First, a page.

The book argues that institutional personalization is a necessary but not sufficient pre-condition for media to increasingly report about individual politicians. It shows that media personalization fluctuates across country and over time, while Members of the European Parliament increasingly engage in personalized legislative and communicative behaviour. These developments are conditional upon domestic media and electoral systems and have limited effects on citizen attitudes and political awareness.
The book concludes that as additional political actors gain formal individual responsibilities, European Union politics also becomes more complex to disentangle. Ultimately, institutions provide more effective cues than individual politicians both for media to inform citizens about European Union politics and for the latter to acquire information that may help them understand and evaluate European Union politics. These findings have important implications for the future of personalized politics in the European Union.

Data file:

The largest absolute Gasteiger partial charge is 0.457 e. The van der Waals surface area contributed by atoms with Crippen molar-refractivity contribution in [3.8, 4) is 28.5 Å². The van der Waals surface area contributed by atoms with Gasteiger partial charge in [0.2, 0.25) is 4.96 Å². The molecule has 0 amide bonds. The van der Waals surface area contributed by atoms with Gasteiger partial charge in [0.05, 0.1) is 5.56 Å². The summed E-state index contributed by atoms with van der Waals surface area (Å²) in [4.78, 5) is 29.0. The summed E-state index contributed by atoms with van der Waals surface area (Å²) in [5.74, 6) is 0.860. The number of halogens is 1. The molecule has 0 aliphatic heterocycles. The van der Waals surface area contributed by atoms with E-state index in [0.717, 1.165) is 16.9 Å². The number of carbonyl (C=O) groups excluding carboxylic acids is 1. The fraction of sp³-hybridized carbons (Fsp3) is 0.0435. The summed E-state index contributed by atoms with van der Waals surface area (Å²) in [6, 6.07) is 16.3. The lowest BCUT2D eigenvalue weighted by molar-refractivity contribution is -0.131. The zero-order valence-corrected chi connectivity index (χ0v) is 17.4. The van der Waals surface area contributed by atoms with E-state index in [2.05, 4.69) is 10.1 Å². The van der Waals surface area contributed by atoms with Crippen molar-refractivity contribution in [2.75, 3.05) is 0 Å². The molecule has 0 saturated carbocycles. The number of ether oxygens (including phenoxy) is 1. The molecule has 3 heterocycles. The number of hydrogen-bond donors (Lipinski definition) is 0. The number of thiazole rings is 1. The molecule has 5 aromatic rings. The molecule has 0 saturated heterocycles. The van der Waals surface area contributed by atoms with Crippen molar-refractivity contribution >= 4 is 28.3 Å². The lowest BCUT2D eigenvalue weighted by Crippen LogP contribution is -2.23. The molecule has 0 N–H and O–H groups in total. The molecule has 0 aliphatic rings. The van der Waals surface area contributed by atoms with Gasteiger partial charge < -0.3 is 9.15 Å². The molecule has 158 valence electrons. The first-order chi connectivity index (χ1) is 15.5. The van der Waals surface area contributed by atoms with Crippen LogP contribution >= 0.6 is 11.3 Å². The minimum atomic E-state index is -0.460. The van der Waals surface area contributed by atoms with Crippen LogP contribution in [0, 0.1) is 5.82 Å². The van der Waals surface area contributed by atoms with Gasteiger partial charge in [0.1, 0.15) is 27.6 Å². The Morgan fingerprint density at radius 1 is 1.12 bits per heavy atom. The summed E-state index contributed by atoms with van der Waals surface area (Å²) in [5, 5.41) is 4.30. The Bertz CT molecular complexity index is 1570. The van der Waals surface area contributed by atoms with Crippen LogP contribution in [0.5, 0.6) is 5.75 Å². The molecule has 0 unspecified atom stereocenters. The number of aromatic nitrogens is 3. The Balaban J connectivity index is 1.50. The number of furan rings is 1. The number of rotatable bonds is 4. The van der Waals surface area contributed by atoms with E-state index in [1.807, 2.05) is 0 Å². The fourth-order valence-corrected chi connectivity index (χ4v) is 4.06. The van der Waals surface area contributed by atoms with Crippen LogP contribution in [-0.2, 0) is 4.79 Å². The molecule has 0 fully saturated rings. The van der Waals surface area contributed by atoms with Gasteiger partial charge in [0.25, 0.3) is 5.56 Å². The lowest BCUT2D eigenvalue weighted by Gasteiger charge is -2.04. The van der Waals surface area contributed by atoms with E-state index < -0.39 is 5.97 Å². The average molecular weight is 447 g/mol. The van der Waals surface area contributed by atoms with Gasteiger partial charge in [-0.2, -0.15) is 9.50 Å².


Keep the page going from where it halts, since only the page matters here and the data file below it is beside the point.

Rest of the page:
The book has been published with Oxford University Press on 26 August 2022. Click on this link for more information about the book. A book launch is also planned; more information will follow.